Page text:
Indeed, if I had to bet, I would say that 50 years hence some future prime minister will be apologizing in the Commons for the way today’s massive native subsidies — nearly $18,000 for every man, woman and child with treaty status — encouraged a welfare dependence that devastated whole communities by robbing them of the need to be self-sufficient.
Compensation for crimes is now considered welfare? $18,000 is no where near sufficient for what happened. We claim to be a socialist country, therefore does it not behoove us to help those amongst us that are suffering without stigmatizing that aid…In this case it isn’t even aid, it’s COMPENSATION. Somehow by paying them less than they are due we are robbing them of self-sufficiency? I think perhaps you are more concerned about how this is going to effect your rate of taxation, rather than focusing on attempting to correct a historic injustice.
Not every school was a hellhole. Nor was every teacher at the bad ones abusive. Lost in all the blame-gaming about the schools over the past decade are the stories of dedicated missionaries and teachers working in remote locations under poor conditions to teach aboriginal students academics and useful industrial skills.
The key to this comment is “academics and useful industrial skills.” This of course only applies if you consider those skills valuable, or recognize it as advancement. If it is forced upon you, and the cost is your culture and traditions then no it is not advancement. It is not for us to judge from our perspective the quality of the lives they were leading. What is appropriate for one segment of a society is not necessarily appropriate, or ground breaking for all members.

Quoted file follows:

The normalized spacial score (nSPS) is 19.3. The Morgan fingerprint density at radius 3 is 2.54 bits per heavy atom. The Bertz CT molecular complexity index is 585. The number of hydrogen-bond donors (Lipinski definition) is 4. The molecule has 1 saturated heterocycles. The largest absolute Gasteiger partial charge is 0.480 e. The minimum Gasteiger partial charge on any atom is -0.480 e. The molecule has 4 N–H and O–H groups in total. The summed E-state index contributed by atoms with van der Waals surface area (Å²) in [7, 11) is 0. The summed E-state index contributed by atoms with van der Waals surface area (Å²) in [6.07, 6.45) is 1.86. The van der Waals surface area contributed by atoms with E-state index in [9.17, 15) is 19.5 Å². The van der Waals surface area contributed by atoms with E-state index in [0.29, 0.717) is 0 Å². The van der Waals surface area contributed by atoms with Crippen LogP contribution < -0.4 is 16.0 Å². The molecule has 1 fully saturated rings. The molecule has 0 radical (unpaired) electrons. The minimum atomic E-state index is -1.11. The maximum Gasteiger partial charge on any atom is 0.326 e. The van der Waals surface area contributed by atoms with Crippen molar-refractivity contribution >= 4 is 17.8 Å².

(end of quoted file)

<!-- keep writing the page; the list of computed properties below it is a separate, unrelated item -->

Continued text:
Gunters historical revisionist approach to this issue is not unique. Many Canadians are asking why they should have to pay for a crime that they did not commit, all the while forgetting that every single step that they take in Canada is on NATIVE LAND. Everything that you own and take pride in, is predicated on the theft of Native land and the near genocide of a people. This is Canada’s history, and while it may not be taught in our schools, it is the truth of what happened.
While I am thrilled at Harpers public apology we should remember that shortly after taking power, Harper’s Conservative government canceled the Kelowna Accord, which was a $5-billion initiative to address inequality for First Nations people. His Conservative government was also one of only two governments–Russia’s being the other–that voted against a United Nations declaration on the rights of indigenous peoples. But he/we are sorry. True change cannot come just from issuing an apology. Concrete changes need to happen to redress this historic wrong. We cannot on one hand say yes were sorry, now turn your head while we continue to attempt to steal your land, supply untreated water to reserves, curtail your fishing rights, and throw your activists in jail when they refuse to acquiesce to our demands. Truly being sorry means taking ownership for the problems that we have created. It means listening with humility to the pain that we have caused, and attempting in the future not to repeat the mistakes that we have made. So I say again, great apology Mr.Harper, now what?